Almost Christian: An Interview with Kenda Creasy Dean
You spend a significant portion of your book encouraging the church to reclaim its central identity as a missional community. How have we veered from that and why is it so critical to the future of the church that we rediscover a missional imagination?
As I understand the church, if you lack a missional imagination, then you're not really a church. I think we've lost track of this! I grew up this way, too; it's very common for people to sit around saying, "We're a church, now what's our mission going to be?" It should be the other way around: mission calls the church into being. If you don't have a mission, you're probably not a church, you're probably a club!
Part of the problem is just the natural inertia that happens with human organizations. But we also have redefined what the church is supposed to be about, especially youth ministry. What many parents really want most from youth ministers is to keep their children safe, keep them off drugs, out of trouble and out of bed with another person. As long as youth are not doing those things, then youth ministry has succeeded. Obviously what's missing from that is any sense of identity that has to do with the Christian story.
Somehow we've shrink-wrapped what Christian identity is; we tend to think about it in terms of having this cluster of beliefs. Even the NSYR errs in that direction; the way they define who is highly devoted among the teens has to do with what they believe. There is a philosopher named James Smith who critiques this study for being too cognitive, and I think he's right. The missional imagination implies that this is a way of being in the world, this is a way you relate to other people, this is a relational way of defining ourselves and yes, there are beliefs that are a part of that, but they take a back seat to the relational call of the Gospel. Identifying with Christ is identifying yourself with a community that relates to people in a distinctive way.
So what kinds of teachings and practices are necessary to seed this missional imagination in young people? What is necessary for us to move beyond a faith that is based on beliefs to a way of being in the world?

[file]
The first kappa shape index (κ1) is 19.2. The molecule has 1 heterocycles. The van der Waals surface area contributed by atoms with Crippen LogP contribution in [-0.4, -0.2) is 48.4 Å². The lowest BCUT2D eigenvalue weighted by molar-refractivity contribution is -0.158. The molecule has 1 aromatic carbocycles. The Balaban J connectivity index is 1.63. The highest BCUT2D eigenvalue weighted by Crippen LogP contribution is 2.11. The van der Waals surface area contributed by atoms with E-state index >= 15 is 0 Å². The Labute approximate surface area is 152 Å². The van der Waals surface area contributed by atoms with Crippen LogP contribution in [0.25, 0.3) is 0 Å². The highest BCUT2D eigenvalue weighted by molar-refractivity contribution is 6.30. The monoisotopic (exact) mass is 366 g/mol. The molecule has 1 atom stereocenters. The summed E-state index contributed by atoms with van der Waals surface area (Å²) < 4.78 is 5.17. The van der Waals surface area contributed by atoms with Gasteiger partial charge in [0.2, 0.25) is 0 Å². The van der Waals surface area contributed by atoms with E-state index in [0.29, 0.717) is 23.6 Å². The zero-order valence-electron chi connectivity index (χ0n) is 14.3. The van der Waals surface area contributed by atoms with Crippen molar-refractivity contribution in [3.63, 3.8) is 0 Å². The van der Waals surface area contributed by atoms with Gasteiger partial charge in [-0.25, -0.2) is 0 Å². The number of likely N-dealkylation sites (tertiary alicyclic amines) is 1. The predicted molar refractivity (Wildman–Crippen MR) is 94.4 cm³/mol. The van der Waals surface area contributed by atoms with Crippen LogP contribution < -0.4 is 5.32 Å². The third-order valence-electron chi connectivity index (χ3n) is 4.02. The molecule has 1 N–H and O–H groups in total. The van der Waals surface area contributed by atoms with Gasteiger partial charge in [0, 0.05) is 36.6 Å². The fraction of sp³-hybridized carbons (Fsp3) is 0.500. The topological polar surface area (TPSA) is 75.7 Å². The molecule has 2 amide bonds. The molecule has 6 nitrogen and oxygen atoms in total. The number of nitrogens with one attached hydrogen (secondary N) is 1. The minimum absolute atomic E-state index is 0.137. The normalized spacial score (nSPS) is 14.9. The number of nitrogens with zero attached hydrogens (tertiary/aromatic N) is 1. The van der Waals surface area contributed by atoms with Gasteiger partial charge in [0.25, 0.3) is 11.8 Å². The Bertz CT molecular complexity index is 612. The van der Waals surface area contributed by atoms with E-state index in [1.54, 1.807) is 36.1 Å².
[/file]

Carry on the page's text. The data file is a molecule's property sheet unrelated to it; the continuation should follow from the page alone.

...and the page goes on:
I'm persuaded that you have to tell your story. The story that defines the community is not incidental. Telling your story is a little different than adhering to a certain set of doctrines.
Part of why I'm persuaded that telling the story is a good idea, is that because it's been largely homogenized into the gospel of niceness. And that's an understandable homogenization; there is a seed of that you can trace back to the Gospel, because the Gospel does want us to treat people well! But it's been drained of all the passion that gives rise to that, and by passion I mean loving something enough to suffer for it. That's the way God love us, and that's how God calls us to love others and to love God in return. That, in a nutshell, is what the Christian story is about.
I also want to help parents understand the distinction between passing on beliefs versus passing on what you love. That's a fundamental misunderstanding that many parents (and adults) have. They say, "I don't know enough to talk to youth." But sharing your faith is not about sharing what you know! It's sharing what -- and who -- you love that is compelling to kids. What you know or don't know is kind of second order.
Deborah Arca joined the Patheos team in 2009, after serving as the Program Manager for the Programs in Christian Spirituality at the San Francisco Theological Seminary. Deborah has also been a youth minister, a director of music and theatre programs for children, and a music minister.